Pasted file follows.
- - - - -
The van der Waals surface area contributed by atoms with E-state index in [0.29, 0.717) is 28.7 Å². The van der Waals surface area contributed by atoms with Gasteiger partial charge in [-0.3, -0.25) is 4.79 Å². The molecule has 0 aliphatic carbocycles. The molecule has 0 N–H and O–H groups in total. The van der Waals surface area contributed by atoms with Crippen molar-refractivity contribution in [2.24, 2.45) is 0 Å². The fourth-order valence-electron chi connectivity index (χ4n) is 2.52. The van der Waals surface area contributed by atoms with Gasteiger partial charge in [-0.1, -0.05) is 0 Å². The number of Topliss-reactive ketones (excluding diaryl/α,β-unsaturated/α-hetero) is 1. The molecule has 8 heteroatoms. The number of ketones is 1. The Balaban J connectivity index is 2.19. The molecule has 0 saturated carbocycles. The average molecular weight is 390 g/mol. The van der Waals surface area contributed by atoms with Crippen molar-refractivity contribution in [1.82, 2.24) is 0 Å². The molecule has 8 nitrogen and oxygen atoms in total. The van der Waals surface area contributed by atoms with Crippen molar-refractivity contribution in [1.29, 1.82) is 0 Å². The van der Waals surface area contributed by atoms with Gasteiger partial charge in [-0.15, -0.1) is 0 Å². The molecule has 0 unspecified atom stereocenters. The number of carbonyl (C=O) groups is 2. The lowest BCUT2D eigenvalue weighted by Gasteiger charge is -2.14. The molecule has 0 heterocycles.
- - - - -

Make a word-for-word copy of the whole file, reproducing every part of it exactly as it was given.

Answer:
The van der Waals surface area contributed by atoms with E-state index in [0.29, 0.717) is 28.7 Å². The van der Waals surface area contributed by atoms with Gasteiger partial charge in [-0.3, -0.25) is 4.79 Å². The molecule has 0 aliphatic carbocycles. The molecule has 0 N–H and O–H groups in total. The van der Waals surface area contributed by atoms with Crippen molar-refractivity contribution in [2.24, 2.45) is 0 Å². The fourth-order valence-electron chi connectivity index (χ4n) is 2.52. The van der Waals surface area contributed by atoms with Gasteiger partial charge in [-0.1, -0.05) is 0 Å². The number of Topliss-reactive ketones (excluding diaryl/α,β-unsaturated/α-hetero) is 1. The molecule has 8 heteroatoms. The number of ketones is 1. The Balaban J connectivity index is 2.19. The molecule has 0 saturated carbocycles. The average molecular weight is 390 g/mol. The van der Waals surface area contributed by atoms with Crippen molar-refractivity contribution in [1.82, 2.24) is 0 Å². The molecule has 8 nitrogen and oxygen atoms in total. The van der Waals surface area contributed by atoms with Crippen molar-refractivity contribution in [1.29, 1.82) is 0 Å². The van der Waals surface area contributed by atoms with Gasteiger partial charge in [-0.15, -0.1) is 0 Å². The molecule has 0 unspecified atom stereocenters. The number of carbonyl (C=O) groups is 2. The lowest BCUT2D eigenvalue weighted by Gasteiger charge is -2.14. The molecule has 0 heterocycles.